Zardari's visit, the first by a Pakistani head of state in seven years, is the most visible sign that the two countries have put behind them the enmity that followed the 2008 terror attacks in the Indian city of Mumbai.
Zardari will meet with Prime Minister Manmohan Singh before heading to the Ajmer Sharif shrine of a famous Sufi Muslim saint in India's western state of Rajasthan.
The two leaders will hold talks in private, with no aides present. Indian officials said all outstanding issues between the two sides would be discussed.
Singh is widely expected to raise India's concerns about security and insist that Pakistan show its seriousness about reining in terrorist groups that were behind the Mumbai attacks. India blamed the Lashkar-e-Taiba militant group and demanded that Islamabad crack down on them.
Earlier this week, United States slapped a $10 million bounty on Hafiz Mohammad Saeed, the group's founder, who operates openly in Pakistan.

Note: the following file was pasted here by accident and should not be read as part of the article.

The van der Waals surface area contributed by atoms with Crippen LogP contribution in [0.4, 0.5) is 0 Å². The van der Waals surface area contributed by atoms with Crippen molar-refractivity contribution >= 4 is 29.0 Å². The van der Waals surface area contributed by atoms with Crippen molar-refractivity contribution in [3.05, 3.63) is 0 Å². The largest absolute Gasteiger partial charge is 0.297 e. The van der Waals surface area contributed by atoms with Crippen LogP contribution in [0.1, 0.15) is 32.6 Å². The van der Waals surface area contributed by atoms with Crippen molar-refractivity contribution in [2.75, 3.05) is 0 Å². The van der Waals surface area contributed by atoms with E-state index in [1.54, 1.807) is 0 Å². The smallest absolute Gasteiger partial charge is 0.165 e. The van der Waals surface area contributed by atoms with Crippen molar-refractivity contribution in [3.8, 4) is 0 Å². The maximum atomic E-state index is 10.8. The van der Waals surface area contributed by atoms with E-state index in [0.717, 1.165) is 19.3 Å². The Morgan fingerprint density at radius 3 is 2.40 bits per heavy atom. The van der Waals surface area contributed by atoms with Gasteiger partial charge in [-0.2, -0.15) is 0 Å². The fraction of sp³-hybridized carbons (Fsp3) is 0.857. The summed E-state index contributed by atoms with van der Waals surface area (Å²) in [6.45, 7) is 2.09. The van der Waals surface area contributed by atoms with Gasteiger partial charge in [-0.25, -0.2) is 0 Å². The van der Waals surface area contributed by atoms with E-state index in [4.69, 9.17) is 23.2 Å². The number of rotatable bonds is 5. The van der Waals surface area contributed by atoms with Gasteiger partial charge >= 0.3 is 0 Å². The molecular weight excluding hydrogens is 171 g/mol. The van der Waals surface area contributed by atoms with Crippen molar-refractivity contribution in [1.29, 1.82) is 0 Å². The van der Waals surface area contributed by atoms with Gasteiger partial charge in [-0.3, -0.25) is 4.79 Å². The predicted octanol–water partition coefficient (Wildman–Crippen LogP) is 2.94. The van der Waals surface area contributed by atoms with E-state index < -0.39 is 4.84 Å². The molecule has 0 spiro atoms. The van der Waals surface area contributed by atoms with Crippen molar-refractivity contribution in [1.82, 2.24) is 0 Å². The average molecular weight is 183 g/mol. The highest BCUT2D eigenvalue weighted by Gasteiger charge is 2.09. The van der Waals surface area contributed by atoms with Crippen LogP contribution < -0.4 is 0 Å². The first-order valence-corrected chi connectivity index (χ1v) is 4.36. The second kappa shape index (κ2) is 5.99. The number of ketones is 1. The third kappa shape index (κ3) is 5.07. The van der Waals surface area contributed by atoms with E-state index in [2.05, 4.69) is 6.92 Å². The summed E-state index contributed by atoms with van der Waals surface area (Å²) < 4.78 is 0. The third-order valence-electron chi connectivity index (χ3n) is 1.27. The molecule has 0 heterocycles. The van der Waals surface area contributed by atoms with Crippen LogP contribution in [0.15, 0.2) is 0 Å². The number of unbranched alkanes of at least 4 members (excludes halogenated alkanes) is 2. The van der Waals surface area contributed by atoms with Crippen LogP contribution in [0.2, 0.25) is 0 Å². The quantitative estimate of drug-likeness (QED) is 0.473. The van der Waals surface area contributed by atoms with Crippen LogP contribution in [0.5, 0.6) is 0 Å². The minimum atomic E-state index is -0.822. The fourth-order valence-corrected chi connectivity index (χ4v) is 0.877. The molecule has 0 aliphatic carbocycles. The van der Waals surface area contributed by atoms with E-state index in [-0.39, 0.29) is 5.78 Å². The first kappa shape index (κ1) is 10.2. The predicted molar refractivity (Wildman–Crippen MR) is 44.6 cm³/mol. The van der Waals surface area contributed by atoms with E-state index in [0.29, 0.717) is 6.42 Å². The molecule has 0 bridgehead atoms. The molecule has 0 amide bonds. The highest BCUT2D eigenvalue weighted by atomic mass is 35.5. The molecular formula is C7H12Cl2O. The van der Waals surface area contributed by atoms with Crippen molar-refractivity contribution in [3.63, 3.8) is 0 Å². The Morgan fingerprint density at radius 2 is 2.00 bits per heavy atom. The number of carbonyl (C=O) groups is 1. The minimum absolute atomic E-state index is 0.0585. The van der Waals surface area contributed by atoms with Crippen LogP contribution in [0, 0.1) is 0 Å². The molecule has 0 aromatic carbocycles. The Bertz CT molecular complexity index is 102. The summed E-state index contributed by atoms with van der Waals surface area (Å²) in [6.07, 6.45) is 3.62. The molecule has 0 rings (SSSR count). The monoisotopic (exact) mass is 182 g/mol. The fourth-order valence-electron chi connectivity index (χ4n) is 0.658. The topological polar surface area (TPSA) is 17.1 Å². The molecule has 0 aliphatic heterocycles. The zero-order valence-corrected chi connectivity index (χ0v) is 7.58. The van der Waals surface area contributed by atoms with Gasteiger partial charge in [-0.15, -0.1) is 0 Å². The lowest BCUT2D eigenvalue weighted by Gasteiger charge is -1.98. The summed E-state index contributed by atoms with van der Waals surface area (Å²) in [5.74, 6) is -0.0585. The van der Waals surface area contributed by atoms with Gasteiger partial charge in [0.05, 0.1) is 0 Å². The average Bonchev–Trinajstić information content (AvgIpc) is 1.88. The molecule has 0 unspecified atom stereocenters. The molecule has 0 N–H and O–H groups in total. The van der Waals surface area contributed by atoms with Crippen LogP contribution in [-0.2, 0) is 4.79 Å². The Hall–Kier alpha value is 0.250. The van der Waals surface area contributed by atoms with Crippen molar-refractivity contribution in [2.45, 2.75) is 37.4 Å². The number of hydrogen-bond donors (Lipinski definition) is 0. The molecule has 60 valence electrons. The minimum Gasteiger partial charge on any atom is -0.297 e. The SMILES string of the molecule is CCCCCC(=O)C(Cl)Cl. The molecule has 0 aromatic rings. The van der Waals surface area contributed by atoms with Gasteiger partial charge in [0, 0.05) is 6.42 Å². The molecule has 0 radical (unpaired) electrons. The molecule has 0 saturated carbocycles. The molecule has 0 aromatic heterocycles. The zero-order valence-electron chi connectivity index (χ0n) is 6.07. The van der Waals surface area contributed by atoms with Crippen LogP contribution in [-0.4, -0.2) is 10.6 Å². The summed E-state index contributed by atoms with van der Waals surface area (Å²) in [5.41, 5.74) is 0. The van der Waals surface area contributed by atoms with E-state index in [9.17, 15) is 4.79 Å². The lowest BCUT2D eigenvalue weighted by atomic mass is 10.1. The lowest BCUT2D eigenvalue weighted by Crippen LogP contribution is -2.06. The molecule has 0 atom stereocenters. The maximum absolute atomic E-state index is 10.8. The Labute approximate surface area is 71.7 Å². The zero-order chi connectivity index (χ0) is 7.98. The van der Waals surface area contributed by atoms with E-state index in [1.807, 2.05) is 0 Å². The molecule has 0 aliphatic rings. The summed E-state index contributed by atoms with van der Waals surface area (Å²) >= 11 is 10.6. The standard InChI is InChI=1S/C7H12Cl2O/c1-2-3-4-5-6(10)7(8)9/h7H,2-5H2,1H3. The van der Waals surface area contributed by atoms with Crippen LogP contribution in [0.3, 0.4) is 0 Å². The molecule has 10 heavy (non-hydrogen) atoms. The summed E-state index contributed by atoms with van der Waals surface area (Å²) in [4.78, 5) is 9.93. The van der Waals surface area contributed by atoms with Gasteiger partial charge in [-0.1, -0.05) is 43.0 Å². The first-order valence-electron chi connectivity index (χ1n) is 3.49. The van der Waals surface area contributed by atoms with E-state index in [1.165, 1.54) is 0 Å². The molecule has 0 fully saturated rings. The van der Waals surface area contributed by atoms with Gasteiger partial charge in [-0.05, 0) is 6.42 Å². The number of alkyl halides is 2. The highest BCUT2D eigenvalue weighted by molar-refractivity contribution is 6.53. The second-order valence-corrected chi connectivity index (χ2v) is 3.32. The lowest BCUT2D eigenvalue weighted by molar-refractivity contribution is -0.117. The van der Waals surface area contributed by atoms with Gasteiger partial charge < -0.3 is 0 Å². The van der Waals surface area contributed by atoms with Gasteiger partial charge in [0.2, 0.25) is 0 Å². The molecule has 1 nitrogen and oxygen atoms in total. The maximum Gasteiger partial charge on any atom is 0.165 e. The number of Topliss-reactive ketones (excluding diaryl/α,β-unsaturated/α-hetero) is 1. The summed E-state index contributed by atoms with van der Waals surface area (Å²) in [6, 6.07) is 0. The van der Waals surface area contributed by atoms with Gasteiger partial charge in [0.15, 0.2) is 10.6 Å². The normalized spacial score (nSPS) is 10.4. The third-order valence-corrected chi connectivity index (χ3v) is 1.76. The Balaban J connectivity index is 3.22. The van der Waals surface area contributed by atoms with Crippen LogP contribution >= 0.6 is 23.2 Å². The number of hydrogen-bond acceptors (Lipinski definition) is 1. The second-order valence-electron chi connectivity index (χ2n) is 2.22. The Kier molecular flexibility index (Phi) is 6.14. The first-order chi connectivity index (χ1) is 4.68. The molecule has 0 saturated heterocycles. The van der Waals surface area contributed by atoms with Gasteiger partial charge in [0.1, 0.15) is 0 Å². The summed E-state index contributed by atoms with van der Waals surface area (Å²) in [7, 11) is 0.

Zardari will be accompanied by around 25 members of his family, including his son, Bilawal Bhutto Zardari, who has been anointed as his political heir.
India and Pakistan have fought three wars, two of them over control of the disputed region of Kashmir, since independence from Britain in 1947.
Every day, thousands of believers visit the shrine of Sufi saint Moinudin Chishti in Ajmer, 350 kilometers (220 miles) southwest of Delhi.